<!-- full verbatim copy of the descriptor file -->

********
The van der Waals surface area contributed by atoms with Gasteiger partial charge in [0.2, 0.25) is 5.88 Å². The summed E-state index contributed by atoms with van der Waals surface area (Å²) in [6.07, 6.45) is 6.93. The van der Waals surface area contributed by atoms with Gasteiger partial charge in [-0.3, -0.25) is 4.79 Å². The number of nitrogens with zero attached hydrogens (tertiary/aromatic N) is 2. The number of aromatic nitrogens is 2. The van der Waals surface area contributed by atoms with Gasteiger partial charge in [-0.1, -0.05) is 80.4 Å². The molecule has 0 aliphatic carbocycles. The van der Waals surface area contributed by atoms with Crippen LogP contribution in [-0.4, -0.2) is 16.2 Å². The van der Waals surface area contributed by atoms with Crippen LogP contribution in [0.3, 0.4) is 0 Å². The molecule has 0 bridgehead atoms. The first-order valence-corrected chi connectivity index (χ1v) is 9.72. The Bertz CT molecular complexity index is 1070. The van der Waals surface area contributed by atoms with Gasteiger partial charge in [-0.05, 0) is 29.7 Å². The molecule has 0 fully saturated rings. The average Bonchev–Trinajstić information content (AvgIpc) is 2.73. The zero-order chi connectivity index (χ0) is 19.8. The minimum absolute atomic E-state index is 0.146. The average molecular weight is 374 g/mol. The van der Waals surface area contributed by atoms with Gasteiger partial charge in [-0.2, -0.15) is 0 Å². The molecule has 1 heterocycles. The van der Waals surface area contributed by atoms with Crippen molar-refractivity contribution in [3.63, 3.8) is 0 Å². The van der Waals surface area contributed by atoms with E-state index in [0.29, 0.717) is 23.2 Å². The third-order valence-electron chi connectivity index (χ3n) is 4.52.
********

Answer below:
The van der Waals surface area contributed by atoms with Gasteiger partial charge in [0.2, 0.25) is 5.88 Å². The summed E-state index contributed by atoms with van der Waals surface area (Å²) in [6.07, 6.45) is 6.93. The van der Waals surface area contributed by atoms with Gasteiger partial charge in [-0.3, -0.25) is 4.79 Å². The number of nitrogens with zero attached hydrogens (tertiary/aromatic N) is 2. The number of aromatic nitrogens is 2. The van der Waals surface area contributed by atoms with Gasteiger partial charge in [-0.1, -0.05) is 80.4 Å². The molecule has 0 aliphatic carbocycles. The van der Waals surface area contributed by atoms with Crippen LogP contribution in [-0.4, -0.2) is 16.2 Å². The van der Waals surface area contributed by atoms with Crippen LogP contribution in [0.3, 0.4) is 0 Å². The molecule has 0 bridgehead atoms. The first-order valence-corrected chi connectivity index (χ1v) is 9.72. The Bertz CT molecular complexity index is 1070. The van der Waals surface area contributed by atoms with Gasteiger partial charge in [-0.05, 0) is 29.7 Å². The molecule has 0 fully saturated rings. The average Bonchev–Trinajstić information content (AvgIpc) is 2.73. The zero-order chi connectivity index (χ0) is 19.8. The minimum absolute atomic E-state index is 0.146. The average molecular weight is 374 g/mol. The van der Waals surface area contributed by atoms with Gasteiger partial charge in [-0.2, -0.15) is 0 Å². The molecule has 1 heterocycles. The van der Waals surface area contributed by atoms with Crippen molar-refractivity contribution in [3.63, 3.8) is 0 Å². The van der Waals surface area contributed by atoms with E-state index in [0.29, 0.717) is 23.2 Å². The third-order valence-electron chi connectivity index (χ3n) is 4.52.